The Present talk Animal Collective, Japan, & New Album 'FSG'
Rusty Santos and Mina Ohashi step out of the elevator and shake my hand. They’re both polite, friendly, dressed in casual garbs, but even from the get go I can tell there’s a balance between their differences. Rusty is tall and quiet, with big blue eyes that navigate our surroundings. Mina – though petite – stands tall and firmly in her place, looking directly into my eyes as I ask them about their band genesis and their musical past (Mina found fame in her native country of Japan under the name Fayray, and Rusty has been a frequent collaborator with Animal Collective since producing their 2004 sensation Sung Tongs). With new album FSG recently released, Rusty and Mina sat down with Milk Made’s Ana Velasco to talk about making only fun sounds, the beauty of Times Square, and what makes them feel so good.
Tell us about The Present, how did you two meet? How did you start collaborating?
Mina: We were friends. We probably met around 2006 and we started jamming at Rusty’s house. We really hit it off and things took off and we’ve been collaborating ever since.
What is The Present’s music philosophy?
Rusty: To make music right now.
M: The present moment is perpetual, the present, but it’s new and different every time so we want to incorporate that.
R: That’s why we chose the name – so that we’d always be making what were into now, what we want to make now, so we’re not tied to the past and the future, it’s just right now.
M: And not doing retro music or anything like that, it’s just what we’re feeling at the moment, who we’re with at the moment and what we’re interacting with at the moment. So it’s really organic.
I know that you were doing music in Japan before, how is it different to be in the music industry there and to be in the music industry here?
M: It’s a completely different process but it was my choice to come here and explore music. What I wanted to do more than anything was to collaborate and I’m able to do that, so I feel very blessed and happy. The difference is just that we’re all friends. I think that’s the biggest difference. As The Present, we’ve only ever collaborated with friends.
I think that’s a good aspect of making music, or just collaborations in general, to have a relationship where you can trust each other.
M: Exactly, where you can feel free and have fun with it. In Japanese when we describe music in Chinese characters we write ‘Sound Fun’ and that’s music. So to us having fun with it is a very important factor. If it’s boring, or if it doesn’t have a good feeling, we’re not that into it. We want to have fun.
Rusty, you have a really incredible past producing for Panda Bear and Animal Collective. How is it different to produce music for other bands than to create your own?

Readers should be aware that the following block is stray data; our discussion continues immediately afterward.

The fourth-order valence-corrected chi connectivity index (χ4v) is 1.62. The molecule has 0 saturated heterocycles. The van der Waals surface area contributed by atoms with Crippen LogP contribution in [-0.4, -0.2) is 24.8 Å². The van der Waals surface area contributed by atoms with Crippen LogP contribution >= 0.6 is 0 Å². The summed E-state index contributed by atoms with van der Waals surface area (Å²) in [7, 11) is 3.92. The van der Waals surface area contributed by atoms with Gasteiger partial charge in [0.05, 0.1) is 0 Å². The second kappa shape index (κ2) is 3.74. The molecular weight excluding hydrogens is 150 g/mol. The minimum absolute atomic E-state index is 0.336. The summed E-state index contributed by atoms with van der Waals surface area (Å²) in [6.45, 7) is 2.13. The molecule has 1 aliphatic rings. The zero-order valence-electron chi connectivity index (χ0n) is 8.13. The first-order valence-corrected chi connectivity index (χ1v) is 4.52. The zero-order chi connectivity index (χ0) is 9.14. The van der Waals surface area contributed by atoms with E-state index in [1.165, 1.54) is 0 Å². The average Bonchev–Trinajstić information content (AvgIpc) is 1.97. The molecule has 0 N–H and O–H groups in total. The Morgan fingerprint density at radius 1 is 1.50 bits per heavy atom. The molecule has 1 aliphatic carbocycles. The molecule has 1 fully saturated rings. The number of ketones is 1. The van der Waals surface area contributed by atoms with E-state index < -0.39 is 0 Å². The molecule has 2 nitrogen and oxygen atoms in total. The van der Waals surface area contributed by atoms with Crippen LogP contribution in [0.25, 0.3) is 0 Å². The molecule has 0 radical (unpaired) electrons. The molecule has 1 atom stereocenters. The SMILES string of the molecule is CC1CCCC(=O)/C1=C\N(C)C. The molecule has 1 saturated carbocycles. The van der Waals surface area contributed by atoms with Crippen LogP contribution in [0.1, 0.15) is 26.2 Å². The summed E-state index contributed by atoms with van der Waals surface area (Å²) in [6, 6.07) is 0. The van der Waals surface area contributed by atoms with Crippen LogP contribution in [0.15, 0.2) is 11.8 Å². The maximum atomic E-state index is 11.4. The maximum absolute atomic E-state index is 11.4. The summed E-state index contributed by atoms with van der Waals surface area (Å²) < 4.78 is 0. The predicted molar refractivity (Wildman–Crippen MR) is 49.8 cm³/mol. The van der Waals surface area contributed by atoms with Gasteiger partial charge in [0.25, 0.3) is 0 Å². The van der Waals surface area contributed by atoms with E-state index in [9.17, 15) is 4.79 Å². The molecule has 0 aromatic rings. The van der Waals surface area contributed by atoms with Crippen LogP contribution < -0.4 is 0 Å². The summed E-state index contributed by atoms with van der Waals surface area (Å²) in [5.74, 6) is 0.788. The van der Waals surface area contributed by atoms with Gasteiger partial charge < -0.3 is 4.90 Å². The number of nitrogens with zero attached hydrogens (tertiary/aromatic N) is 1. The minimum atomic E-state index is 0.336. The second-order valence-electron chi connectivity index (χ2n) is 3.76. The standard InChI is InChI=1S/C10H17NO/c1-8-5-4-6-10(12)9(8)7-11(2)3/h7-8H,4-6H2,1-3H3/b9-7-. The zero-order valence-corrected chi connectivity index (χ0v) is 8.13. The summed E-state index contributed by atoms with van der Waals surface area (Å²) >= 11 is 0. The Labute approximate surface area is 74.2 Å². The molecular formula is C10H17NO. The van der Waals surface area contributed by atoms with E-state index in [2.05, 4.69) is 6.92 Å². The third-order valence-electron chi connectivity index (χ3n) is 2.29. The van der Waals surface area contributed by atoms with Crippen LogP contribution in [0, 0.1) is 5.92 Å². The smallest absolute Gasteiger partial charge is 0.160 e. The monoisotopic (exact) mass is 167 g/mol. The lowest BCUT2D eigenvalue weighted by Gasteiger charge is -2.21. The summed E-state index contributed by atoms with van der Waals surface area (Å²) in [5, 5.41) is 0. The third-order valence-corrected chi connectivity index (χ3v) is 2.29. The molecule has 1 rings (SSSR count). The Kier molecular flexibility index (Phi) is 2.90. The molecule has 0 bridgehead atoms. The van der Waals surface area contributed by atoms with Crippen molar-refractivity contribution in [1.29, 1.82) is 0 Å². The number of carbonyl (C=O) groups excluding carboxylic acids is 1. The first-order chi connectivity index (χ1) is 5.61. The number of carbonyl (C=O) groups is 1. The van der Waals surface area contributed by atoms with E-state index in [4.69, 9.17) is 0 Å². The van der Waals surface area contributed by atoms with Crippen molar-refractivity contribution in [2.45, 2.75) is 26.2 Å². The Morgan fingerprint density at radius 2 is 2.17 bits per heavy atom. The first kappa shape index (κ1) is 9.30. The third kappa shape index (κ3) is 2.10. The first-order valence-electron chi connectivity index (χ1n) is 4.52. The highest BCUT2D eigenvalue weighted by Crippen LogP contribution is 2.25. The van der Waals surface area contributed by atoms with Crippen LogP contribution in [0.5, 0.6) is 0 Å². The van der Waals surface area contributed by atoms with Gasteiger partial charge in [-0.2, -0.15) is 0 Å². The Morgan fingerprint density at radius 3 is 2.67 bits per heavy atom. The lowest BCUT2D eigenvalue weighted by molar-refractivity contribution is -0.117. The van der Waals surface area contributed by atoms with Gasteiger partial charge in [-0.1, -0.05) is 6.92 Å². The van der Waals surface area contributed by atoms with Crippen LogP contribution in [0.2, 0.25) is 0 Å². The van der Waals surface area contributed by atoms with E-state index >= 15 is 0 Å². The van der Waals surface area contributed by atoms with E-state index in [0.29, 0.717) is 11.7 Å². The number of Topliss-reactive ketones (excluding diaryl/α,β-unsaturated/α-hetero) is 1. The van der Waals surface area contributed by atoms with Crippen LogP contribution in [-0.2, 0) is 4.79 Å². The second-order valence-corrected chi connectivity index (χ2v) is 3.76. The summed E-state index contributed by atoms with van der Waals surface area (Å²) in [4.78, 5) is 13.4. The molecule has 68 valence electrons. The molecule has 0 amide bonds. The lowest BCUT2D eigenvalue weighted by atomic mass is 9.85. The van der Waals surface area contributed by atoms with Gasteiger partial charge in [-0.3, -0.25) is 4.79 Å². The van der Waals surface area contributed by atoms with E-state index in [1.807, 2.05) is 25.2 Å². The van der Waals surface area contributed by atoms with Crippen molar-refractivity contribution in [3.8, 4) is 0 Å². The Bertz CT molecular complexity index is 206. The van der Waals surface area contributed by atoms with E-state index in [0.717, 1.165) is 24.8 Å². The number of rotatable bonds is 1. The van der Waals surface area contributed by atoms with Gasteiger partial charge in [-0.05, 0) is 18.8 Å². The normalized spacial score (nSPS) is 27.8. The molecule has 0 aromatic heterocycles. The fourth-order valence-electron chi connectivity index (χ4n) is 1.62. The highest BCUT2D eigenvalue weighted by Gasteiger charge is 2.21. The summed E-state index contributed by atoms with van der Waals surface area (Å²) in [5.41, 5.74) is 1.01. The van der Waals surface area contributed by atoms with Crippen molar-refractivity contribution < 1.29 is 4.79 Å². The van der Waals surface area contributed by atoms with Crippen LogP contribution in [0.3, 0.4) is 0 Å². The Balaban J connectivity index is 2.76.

R: When I work with other bands I try to produce what’s as much them as possible. I try to take away the filters, so what comes across to the person that’s listening to them is as pure of a musical statement as possible. With myself, I try to do the same thing but it’s different because it’s coming from the inside. You could say that I have more freedom when I work with my own music and when I collaborate with The Present. The main objective is to take away as many filters and obstacles so that the music is as pure and raw as possible.
Your music is very up-beat and fun to dance to. What is the ideal place that you envision The Present playing?
M: One with a big sound system. We recently had a show in Lisbon and it was one of the best shows we’ve ever had. The reason for that was because it was an intimate venue. We were right by the audience so we could test out the songs that we made in the studio and really see how the audiences responds to our music. So definitely an intimate venue, like all the underground venues in Brooklyn and New York. I think that’s the place where we really feel alive and connected to our music through the audience that’s right there.
How would you describe the album in 3 words.
R: ‘Feel so good’ would be the perfect description – well that’s the acronym [laughs]. I guess that’s a shortcut answer. I think of it is a hard, raw album, and kind of sensual at the same time.
M: Enthusiastic, visceral, and fun.
I love that Feel So Good is the acronym for it. What makes you guys feel good?
R: We like light, brightness. Today was really nice when we left — the sun feels good, music feels good–bright melodies, some of the great records we listen to, like Roy Ayers ‘Everybody loves the Sunshine’. I feel that that song kinda sums it up. Dancing.
M: And I have one word which is ‘life,’ which also sums it up.
You both emigrated to New York from other places. What is your favorite part about living in New York?
M: A lot of people who grow up here don’t go to Times Square but I actually like it because it reminds me of Tokyo like Shibuya, Shinjuku Roppongi. I grew up there. It really reminds me of the chaos there, and the silence within the chaos— how you can kind of be yourself because there’s so much going on.
R: I love Brooklyn. So many cool things are happening there. The art, music. But my favorite place is Manhattan because it’s an island and all the contained energy within the island. It’s really kind of cut off from everywhere else. There’s nowhere to go but up. You could look at that in many different ways. I always feel like being in Manhattan itself is inspiring, just being here feeds into what we do.
What kind of bands inspire you?
M: There’s a lot but underneath it all, in the pop sense, I love Stevie Wonder’s songs, how he makes you feel good. Like if you listen to his song, ‘Hardest Times’ it always makes you feel good. And then we talked about our all time favorite album and it turned out to be the same, which was Michael Jackson’s Thriller and Off the Wall.
Listen to FSG here
Photos by The Present and Cris Moor
Read our interview with Panda Bear here